Today (20 November 2018) marks Transgender Day of Remembrance to honour those who have been murdered as a result of transphobia.
Naomi Hersi, a trans woman who was tragically stabbed to death earlier this year, has been honoured with a posthomous Attitude Pride Award, which also honours all other victims of transphobic violence.
Naomi was 36 years old when she was found with knife injuries in a hotel room near Heathrow Airport, where she died soon after.
People who knew Naomi described her as “fun to be around" and "a real character" as well as "one of the most caring people I have ever met.”
We spoke briefly to Goursen Ibrahim, a former neighbour of Naomi, who remembered nights they spent drinking rum, and how Naomi had strong links to her Muslim faith and was a friendly face in the local community.
Her own Twitter biography lists her as a lover of tennis, music, film, cats and chocolate — all proven by her tweets and retweets about Andy Murray, Angelina Jolie, Little Mix and Nutella brownies.
After Naomi’s death, 24-year-old Jesse McDonald was charged with murder and is awaiting trial, which is expected to take place in September. A 17-year-old girl, who can’t be named for legal reasons, was also arrested and charged with assisting an offender.
While Naomi’s death is shocking, it is sadly not all that surprising. As a community, we know that trans women of colour are the most victimised, most marginalised, most at risk of facing violence.
There’s proof of this fact all around the world. In the USA, Human Rights Campaign reported that at least 28 transgender people died in violent circumstances in 2017.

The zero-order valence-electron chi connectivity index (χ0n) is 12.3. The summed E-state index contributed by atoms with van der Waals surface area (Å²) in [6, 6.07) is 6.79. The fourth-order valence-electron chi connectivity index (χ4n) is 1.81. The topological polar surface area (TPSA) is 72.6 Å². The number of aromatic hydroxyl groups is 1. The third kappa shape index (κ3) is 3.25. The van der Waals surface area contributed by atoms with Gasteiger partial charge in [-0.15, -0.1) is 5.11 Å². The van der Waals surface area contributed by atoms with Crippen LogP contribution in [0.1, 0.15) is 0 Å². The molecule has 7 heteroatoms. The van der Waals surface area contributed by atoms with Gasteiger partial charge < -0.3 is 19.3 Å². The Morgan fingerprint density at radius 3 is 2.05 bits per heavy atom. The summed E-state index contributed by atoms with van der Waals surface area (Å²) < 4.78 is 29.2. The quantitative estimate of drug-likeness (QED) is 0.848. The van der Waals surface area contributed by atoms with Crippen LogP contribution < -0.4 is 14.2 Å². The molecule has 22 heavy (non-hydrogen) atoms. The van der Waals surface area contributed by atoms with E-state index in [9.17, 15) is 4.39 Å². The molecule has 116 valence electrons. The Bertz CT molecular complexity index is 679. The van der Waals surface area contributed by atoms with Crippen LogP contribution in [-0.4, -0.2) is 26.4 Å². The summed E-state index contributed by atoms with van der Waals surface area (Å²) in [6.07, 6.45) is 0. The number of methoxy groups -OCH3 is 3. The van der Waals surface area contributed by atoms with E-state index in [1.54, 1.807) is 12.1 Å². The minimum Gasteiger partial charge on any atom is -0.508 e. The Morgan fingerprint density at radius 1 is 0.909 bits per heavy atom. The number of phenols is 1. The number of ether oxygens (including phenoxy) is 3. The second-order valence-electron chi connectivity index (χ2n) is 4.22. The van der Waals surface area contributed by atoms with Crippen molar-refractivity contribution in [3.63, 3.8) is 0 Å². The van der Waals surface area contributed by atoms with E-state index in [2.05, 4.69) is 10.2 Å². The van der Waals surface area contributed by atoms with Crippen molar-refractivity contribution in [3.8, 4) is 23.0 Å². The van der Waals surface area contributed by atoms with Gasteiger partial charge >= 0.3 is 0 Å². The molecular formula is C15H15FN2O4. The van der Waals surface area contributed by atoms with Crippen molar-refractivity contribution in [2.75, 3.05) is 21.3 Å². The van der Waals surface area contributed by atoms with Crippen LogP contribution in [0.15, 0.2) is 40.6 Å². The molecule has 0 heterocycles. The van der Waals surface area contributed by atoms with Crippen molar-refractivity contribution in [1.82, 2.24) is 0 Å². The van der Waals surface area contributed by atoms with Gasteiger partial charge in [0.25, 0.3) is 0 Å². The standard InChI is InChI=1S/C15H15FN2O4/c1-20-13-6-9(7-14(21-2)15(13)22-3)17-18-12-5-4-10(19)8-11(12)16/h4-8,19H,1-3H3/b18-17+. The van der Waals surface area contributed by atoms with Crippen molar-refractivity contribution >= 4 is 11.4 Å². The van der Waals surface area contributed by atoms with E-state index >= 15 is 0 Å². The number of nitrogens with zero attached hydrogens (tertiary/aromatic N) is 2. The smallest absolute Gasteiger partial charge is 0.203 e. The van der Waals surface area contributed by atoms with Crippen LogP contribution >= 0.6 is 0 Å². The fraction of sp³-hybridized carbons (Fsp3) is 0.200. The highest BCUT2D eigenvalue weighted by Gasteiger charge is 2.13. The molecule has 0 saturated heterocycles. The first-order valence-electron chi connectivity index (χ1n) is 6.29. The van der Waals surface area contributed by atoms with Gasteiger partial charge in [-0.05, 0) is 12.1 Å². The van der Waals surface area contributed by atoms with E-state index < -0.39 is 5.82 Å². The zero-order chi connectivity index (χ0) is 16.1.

In Brazil, there was a 30 per cent spike last year in the number of violent LGBT+ deaths — including that of Dandara dos Santos, a transgender woman who was beaten to death, with footage of her being kicked going viral on social media and prompting outcry.
Here in the UK, Stonewall reports that, on average, two in every five trans people have experienced a hate crime in the past 12 months because of their gender identity, but often many cases go unreported — indeed, the government’s recent National LGBT Survey found that more than 90 per cent of respondents hadn’t reported the most serious incident they’d experienced, believing they’d be considered too minor or wouldn’t be taken seriously.
In a tragic twist of fate Naomi’s final tweet — albeit from May 2015 — she shared a link to a Vice article, titled: 'Trans Women of Colour Face an Epidemic of Violence…'
Hear more about Naomi's story and the epidemic of violence against trans women below:
Read more about this year's Attitude Pride Award winners in our new August issue, out July 19.